Document Type : Editorial
Department of Health Services Research and Policy, London School of Hygiene and Tropical Medicine, London, UK
Department of Sociology, University of Oxford, Oxford, UK
While many international organisations have independent evaluations, including the International Monetary Fund (IMF) and World Health organization (WHO), uniquely the World Bank in its 2015 World Development Report sought to ascertain the potential biases that influence how its staff interpret evidence and influence policy. Here, we describe the World Bank’s study design, including experiments to ascertain the impact on Bank staff’s judgements of complexity, confirmation bias, sunk cost bias, and an understanding of the wishes of those whom they seek to help. We then review the Bank’s proposed mechanisms to minimise the impact of the biases they identified. We argue that this approach, that we refer to as ‘reflective practice,’ deserves to be adopted more widely among institutions that seek to use evidence from research to inform policy and practice.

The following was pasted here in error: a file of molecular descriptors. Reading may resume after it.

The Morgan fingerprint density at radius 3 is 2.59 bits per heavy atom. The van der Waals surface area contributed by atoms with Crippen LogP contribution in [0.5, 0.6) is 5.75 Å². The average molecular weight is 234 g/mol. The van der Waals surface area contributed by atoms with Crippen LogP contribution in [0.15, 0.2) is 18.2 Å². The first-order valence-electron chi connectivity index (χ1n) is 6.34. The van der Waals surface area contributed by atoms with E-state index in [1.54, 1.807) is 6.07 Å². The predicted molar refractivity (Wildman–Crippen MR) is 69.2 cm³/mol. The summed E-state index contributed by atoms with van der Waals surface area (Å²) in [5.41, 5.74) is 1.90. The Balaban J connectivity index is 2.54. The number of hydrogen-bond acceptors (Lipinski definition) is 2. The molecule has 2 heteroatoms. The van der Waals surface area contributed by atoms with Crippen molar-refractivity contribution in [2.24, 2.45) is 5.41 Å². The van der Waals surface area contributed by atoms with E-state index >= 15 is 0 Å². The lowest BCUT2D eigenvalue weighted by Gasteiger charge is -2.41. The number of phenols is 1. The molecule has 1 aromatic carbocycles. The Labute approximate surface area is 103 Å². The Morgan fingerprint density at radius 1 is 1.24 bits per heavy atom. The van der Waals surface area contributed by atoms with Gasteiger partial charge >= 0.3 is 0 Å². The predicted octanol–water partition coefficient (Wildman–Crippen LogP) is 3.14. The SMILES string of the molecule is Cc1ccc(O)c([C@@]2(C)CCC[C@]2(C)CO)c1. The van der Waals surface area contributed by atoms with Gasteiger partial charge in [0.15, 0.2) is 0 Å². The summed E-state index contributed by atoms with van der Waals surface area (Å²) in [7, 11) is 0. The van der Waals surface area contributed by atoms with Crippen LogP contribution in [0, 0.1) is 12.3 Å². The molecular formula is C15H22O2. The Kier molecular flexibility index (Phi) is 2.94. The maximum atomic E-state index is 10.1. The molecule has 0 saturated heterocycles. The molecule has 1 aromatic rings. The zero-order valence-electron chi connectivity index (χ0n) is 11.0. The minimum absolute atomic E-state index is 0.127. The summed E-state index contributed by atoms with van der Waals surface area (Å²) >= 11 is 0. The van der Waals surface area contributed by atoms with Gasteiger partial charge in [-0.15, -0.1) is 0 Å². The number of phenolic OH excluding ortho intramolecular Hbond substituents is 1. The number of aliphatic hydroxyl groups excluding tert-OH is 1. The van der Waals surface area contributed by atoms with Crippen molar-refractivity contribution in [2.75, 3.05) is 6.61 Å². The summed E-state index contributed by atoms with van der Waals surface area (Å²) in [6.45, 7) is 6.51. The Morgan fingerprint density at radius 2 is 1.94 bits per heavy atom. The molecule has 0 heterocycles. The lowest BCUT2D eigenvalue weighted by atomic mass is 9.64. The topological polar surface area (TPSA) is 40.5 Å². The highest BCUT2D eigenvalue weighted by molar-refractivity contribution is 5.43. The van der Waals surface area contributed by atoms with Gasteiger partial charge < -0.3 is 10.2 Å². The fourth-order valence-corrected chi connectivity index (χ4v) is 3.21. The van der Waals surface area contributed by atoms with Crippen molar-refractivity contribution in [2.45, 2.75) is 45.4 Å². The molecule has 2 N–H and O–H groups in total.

Commentary Published on this Paper
- Mitigating Evidentiary Bias in Planning and Policy-Making; Comment on “Reflective Practice: How the World Bank Explored Its Own Biases?”
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